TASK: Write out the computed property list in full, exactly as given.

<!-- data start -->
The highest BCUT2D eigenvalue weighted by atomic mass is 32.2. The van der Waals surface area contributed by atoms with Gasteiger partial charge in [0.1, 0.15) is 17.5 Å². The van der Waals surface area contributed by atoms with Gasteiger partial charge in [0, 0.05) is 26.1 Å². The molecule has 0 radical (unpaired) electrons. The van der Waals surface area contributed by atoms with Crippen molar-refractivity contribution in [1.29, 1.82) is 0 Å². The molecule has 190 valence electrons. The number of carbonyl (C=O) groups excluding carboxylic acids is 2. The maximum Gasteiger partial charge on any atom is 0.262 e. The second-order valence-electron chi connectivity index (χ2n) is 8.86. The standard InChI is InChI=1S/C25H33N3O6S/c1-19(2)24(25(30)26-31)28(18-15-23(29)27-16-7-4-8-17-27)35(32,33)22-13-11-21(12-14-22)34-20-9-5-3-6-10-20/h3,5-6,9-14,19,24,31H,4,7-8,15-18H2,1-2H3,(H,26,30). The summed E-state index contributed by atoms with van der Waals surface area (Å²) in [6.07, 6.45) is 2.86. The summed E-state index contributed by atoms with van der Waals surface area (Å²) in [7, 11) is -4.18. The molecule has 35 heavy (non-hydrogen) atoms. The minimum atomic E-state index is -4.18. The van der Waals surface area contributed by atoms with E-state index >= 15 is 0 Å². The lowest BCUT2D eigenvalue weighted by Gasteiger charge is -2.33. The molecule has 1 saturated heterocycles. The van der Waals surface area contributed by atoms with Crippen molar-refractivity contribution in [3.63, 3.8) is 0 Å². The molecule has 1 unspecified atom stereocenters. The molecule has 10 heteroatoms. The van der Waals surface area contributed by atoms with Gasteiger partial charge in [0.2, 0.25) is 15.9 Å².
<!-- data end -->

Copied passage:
The highest BCUT2D eigenvalue weighted by atomic mass is 32.2. The van der Waals surface area contributed by atoms with Gasteiger partial charge in [0.1, 0.15) is 17.5 Å². The van der Waals surface area contributed by atoms with Gasteiger partial charge in [0, 0.05) is 26.1 Å². The molecule has 0 radical (unpaired) electrons. The van der Waals surface area contributed by atoms with Crippen molar-refractivity contribution in [1.29, 1.82) is 0 Å². The molecule has 190 valence electrons. The number of carbonyl (C=O) groups excluding carboxylic acids is 2. The maximum Gasteiger partial charge on any atom is 0.262 e. The second-order valence-electron chi connectivity index (χ2n) is 8.86. The standard InChI is InChI=1S/C25H33N3O6S/c1-19(2)24(25(30)26-31)28(18-15-23(29)27-16-7-4-8-17-27)35(32,33)22-13-11-21(12-14-22)34-20-9-5-3-6-10-20/h3,5-6,9-14,19,24,31H,4,7-8,15-18H2,1-2H3,(H,26,30). The summed E-state index contributed by atoms with van der Waals surface area (Å²) in [6.07, 6.45) is 2.86. The summed E-state index contributed by atoms with van der Waals surface area (Å²) in [7, 11) is -4.18. The molecule has 35 heavy (non-hydrogen) atoms. The minimum atomic E-state index is -4.18. The van der Waals surface area contributed by atoms with E-state index >= 15 is 0 Å². The lowest BCUT2D eigenvalue weighted by Gasteiger charge is -2.33. The molecule has 1 saturated heterocycles. The van der Waals surface area contributed by atoms with Crippen molar-refractivity contribution in [3.63, 3.8) is 0 Å². The molecule has 1 unspecified atom stereocenters. The molecule has 10 heteroatoms. The van der Waals surface area contributed by atoms with Gasteiger partial charge in [0.2, 0.25) is 15.9 Å².